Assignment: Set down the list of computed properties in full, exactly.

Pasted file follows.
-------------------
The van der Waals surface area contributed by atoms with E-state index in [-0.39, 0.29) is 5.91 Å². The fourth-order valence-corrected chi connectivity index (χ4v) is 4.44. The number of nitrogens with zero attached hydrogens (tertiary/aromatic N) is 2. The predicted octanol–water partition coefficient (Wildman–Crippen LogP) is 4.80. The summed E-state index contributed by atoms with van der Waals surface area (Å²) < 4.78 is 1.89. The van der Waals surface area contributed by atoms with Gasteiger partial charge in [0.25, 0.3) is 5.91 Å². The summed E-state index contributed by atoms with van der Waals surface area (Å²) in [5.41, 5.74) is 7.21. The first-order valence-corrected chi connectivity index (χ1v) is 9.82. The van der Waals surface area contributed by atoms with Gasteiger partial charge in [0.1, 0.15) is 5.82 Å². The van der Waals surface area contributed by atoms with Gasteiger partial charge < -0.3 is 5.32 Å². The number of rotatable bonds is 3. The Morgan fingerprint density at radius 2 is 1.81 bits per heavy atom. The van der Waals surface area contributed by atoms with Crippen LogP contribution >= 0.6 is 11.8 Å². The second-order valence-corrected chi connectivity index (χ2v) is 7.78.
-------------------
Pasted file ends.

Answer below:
The van der Waals surface area contributed by atoms with E-state index in [-0.39, 0.29) is 5.91 Å². The fourth-order valence-corrected chi connectivity index (χ4v) is 4.44. The number of nitrogens with zero attached hydrogens (tertiary/aromatic N) is 2. The predicted octanol–water partition coefficient (Wildman–Crippen LogP) is 4.80. The summed E-state index contributed by atoms with van der Waals surface area (Å²) < 4.78 is 1.89. The van der Waals surface area contributed by atoms with Gasteiger partial charge in [0.25, 0.3) is 5.91 Å². The summed E-state index contributed by atoms with van der Waals surface area (Å²) in [5.41, 5.74) is 7.21. The first-order valence-corrected chi connectivity index (χ1v) is 9.82. The van der Waals surface area contributed by atoms with Gasteiger partial charge in [0.1, 0.15) is 5.82 Å². The van der Waals surface area contributed by atoms with Gasteiger partial charge < -0.3 is 5.32 Å². The number of rotatable bonds is 3. The Morgan fingerprint density at radius 2 is 1.81 bits per heavy atom. The van der Waals surface area contributed by atoms with Crippen LogP contribution >= 0.6 is 11.8 Å². The second-order valence-corrected chi connectivity index (χ2v) is 7.78.